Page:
But it has to be said, when those skyscrapers were proposed and built, huge swathes of Manhattanites were dead against them.
Campaign group Stand Against The Shadows argue that streets and skylines are being transformed for the benefit of the uber-wealthy at the expense of local communities, as it’s felt the people who live in these new buildings – which often offer multiple exclusive amenities – don’t use neighbourhood shops and restaurants.
Also, as the group’s name suggests, there has been outcry against the shadows cast by these soaring structures.
The towers, clustered in Midtown just below Central Park, cast shadows more than a kilometre long into that dear, green place, plunging its meadows, playgrounds, baseball pitches and even parts of Central Park Zoo into darkness.
One thing you have to admit, though, is that the advances in engineering and construction that make these pencil towers possible are staggering.
The key is the development of super-strong concrete which makes it possible to build tall, narrow structures that don’t have all the floor space taken up by load-bearing walls and columns.
That said, winds at the top of tall towers are much stronger than on the ground, as I can attest having been blown about on the outdoor observation deck that used to sit atop one of the World Trade Centre’s Twin Towers, while there wasn’t enough wind to ruffle my quiff at street level.
As the wind moves around a tall building, its speed increases as it passes a corner, creating eddies which push and pull buildings sideways, making you feel as though you’re on a ship in less-than-calm seas.
Architects have come up with several novel ways of “confusing” the wind to prevent such turbulence, such as carving out notches at the corners and creating openings in the structure for the wind to simply blow through.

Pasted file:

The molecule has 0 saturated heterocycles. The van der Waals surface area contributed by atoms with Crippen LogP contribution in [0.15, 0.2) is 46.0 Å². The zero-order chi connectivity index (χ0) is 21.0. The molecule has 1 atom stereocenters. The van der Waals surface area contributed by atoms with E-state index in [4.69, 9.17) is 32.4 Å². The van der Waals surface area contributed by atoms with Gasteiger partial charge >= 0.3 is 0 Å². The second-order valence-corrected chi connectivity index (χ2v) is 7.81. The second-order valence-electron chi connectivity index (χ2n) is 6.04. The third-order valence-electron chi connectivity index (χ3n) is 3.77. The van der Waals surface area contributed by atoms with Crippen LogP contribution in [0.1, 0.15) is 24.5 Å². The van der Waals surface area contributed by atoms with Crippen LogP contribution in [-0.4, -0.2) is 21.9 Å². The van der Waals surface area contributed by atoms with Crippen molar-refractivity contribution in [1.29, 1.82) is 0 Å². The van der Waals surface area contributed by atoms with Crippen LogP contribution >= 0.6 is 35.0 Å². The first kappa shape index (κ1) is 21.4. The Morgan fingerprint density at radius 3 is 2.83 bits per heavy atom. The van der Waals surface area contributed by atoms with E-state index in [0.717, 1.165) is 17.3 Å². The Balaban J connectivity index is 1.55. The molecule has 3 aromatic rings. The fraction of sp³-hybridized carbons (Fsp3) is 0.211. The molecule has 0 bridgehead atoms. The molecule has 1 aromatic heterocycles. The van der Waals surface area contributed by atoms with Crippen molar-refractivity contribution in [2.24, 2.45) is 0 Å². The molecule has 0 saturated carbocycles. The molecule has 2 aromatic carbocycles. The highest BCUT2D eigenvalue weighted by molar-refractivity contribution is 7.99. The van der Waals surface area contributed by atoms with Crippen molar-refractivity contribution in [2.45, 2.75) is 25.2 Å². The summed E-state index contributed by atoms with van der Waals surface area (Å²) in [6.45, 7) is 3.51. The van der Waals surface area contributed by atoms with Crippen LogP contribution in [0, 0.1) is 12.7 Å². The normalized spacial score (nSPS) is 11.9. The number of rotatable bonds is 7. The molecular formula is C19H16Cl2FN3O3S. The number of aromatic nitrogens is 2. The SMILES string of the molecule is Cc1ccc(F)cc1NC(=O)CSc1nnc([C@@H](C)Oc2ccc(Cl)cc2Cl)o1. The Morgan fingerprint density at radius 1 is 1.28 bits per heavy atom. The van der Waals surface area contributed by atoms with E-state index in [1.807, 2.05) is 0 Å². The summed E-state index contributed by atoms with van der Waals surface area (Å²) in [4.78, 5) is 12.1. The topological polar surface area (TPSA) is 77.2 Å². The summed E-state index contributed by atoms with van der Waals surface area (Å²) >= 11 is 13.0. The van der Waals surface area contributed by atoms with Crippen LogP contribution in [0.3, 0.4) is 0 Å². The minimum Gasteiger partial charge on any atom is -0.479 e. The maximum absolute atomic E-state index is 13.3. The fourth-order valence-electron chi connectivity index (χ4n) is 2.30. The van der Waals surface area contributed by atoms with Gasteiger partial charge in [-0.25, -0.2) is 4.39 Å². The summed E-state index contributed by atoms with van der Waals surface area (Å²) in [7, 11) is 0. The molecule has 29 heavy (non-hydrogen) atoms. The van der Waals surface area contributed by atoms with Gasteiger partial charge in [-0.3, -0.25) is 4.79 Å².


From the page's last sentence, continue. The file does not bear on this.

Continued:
If you look at 432 Park Avenue, every 12 floors you’ll see two floors that have no apartments, only structural support columns so air can pass through undisturbed.
Also, these super-tall towers are equipped with “dampers”, very heavy steel weights of up to 800 tonnes that are hung near the top of the towers and sway back and forth as a counterweight to the wind.
But they wouldn’t have been built without the emergence of the super-rich in the United States, Russia, China and India.
Which makes it difficult to argue against those depicting the new skyscrapers as “vertical Versailles” in which the nomadic global financial elite can live in a high-altitude bubble.
But there’s always a silver lining. The construction of 111 West 57th Street helped finance the construction of affordable housing downtown, while the building frenzy creates thousands of jobs.
Also, New York’s new “mansion taxes” mean the money will flood into the city’s coffers.
New stamp duty rates mean the sale of apartments in the super-skinny skyscrapers will raise untold millions for the public purse, while each owner will pay an astronomical $20,000 a month in property taxes.
And, let’s be honest, unless you suffered from severe vertigo, you wouldn’t say no if someone offered you one…